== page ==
Classic Review: The Lord of the Rings Trilogy

Summary:  A superb adaptation, the most suitable cinematic echo of Tolkien’s immutable trilogy, and one of the greatest epics ever put to film.

Review: In setting out to review Peter Jackson’s adaptation of Tolkien’s supreme fantasy epic, I’m forced to consider the three films in their entirety (i.e. the extended editions) and as one work, because unlike other famous trilogies such as, say, ‘Star Wars’, the studio didn’t wait to pursue a sequel after a successful first installment — it was a single gamble from the beginning, and divided only by marketing and logistical necessity, as with the source material.

But to tackle such a monumental work, something that is so inseparable from my personal development, a little biographical reflection is necessary.

Tolkien first captured my imagination when I was about 9 years old, as I read his playful ‘The Hobbit’, the witty, straightforward adventure that serves as the prelude to ‘The Lord of the Rings’.  As anticipation built for the upcoming film trilogy, I absorbed the giddy excitement of my friends through osmosis, and plunged into the thick prose of the greater work with gusto.  I came out the other side somewhat changed, in ways I of course can only now appreciate.  Being an imaginative boy, I had always loved fantasy, but Tolkien’s lengendarium was different — it had substance, having in fact less in common with strict fantasy than history.  What Middle-Earth lacked in physical reality in made up for in spiritual truth — both in the religious sense and the broader rational sense.  I would never touch The Shire, but it was nevertheless solid to me.

When ‘The Fellowship of the Ring’ hit theaters, I was simply too young to handle the emotional intensity of it, and so I had to rely on the secondhand experience of my older brother, my parents, and my friends.  To me, it was like hearing from people who had visited Middle-Earth, and could describe it as fresh observers.  I relived the book, again, from the perspective of a witness.

A habit of mine at the time was to stay up way too late and wait for the creative part of my brain, perhaps in want of the dream-state, to be released.  Then I would write, draw, and imagine with the freedom only a child can possess.  As if I needed any more motivation, ‘The Lord of the Rings’ in its two forms, literary and witnessed, inspired a new burst of creativity, as I intuitively sought to capture the emotions of reading the novels, the anticipation of revisiting the world in a new way, hearing about it from friends, and finally seeing it.  To the point, Jackson wasn’t just adapting the story I loved, he was adapting me — into a filmmaker.

My fate was sealed when ‘The Fellowship of the Ring’ was released on DVD.  The experience was everything I wanted, and more.  It was actually not as though the filmmakers had reached into my imagination and created my vision of Middle-Earth — the dissonance, in fact, made it more profound.  The emotional intensity was great, but my absorption into the world was complete, and I believed once again.  A great film is like a stage magic act — you know that somehow the artist has fabricated what you are seeing, but the method escapes your notice, and the thrill of magic, the mystery of it, appears.  The magician is at the top of his form when you most want to be like him.  The best thing a magician or a filmmaker can win is not applause, nor critical adulation, nor an apostle, but an apprentice.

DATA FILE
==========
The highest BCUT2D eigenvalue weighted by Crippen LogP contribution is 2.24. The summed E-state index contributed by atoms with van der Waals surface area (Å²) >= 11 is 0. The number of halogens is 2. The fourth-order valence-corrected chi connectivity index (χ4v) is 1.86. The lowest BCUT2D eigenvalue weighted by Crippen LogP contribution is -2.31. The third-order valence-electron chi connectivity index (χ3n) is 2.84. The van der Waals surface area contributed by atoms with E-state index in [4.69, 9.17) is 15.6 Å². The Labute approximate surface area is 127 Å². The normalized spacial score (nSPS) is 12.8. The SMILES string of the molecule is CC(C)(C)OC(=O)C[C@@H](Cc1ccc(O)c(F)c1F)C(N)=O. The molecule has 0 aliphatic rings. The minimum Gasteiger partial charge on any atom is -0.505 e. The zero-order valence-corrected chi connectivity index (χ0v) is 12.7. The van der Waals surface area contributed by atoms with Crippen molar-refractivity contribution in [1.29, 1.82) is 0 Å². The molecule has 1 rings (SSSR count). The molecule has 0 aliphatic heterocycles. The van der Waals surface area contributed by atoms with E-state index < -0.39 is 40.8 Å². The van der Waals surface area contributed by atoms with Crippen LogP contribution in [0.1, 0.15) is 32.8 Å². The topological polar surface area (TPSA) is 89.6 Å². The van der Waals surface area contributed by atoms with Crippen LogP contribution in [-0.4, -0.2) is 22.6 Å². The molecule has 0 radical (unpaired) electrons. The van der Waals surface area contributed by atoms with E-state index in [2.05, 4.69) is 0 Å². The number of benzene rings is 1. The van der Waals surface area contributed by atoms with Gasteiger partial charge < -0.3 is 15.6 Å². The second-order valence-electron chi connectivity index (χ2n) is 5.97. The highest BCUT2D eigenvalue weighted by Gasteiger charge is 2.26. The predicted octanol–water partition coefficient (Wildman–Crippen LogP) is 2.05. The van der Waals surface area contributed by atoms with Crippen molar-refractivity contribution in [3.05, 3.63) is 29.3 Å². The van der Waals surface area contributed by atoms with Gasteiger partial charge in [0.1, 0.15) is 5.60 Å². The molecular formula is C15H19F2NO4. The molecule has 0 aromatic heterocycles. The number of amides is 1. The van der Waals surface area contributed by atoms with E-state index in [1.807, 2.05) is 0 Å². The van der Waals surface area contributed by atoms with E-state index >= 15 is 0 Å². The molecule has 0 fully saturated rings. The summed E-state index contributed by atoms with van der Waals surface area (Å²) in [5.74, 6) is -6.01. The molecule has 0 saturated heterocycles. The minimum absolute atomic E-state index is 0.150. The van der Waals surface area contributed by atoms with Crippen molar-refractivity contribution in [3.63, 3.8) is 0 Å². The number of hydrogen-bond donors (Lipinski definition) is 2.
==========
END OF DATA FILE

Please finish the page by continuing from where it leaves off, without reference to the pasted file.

The second most beautiful thing about ‘The Lord of the Rings’ films is that the filmmakers never compromise on the level of graphic detail that is present in the source material.  The plot is highly condensed, and with good reason; Tolkien’s dense, meandering prose is impossible to translate beat-for-beat to cinema.  What works for an invented history does not work for narrative film, even one that stretches 726 minutes.  The story itself survives.  Filmmakers should always understand story in the sense of a retelling, as if you had to explain everything that really mattered in a short amount of time.  Proper film craft stresses  economy and emotion.  When the key emotions are tied up in how real the world feels, it takes a special effort to achieve immersion.  Here Tolkien’s description and the filmmakers’ production design synchronize; the visuals suggest all the depth of history that Jackson never has a chance to share with us.

By far the best quality of the trilogy is the cast.  Their chemistry is fantastic.  Not a single actor is miscast.  It’s clear from the extensive behind-the-scenes material that they grew into a family.  There’s not a relationship, scene, or line that feels wrong.  If life did not so directly compliment the art, these films would not work.  There’s no such thing as a flawless film, only a film you can’t quit.  ‘The Lord of the Rings’ is highly addictive.  Like the original ‘Star Wars’ trilogy, the people give this production, which could have easily collapsed under its own weight, such soul that the story transcends standard cinematic storytelling.  In this way, its emotional detail alone equals the historical detail of the novels.  You couldn’t hope for a better adaptation.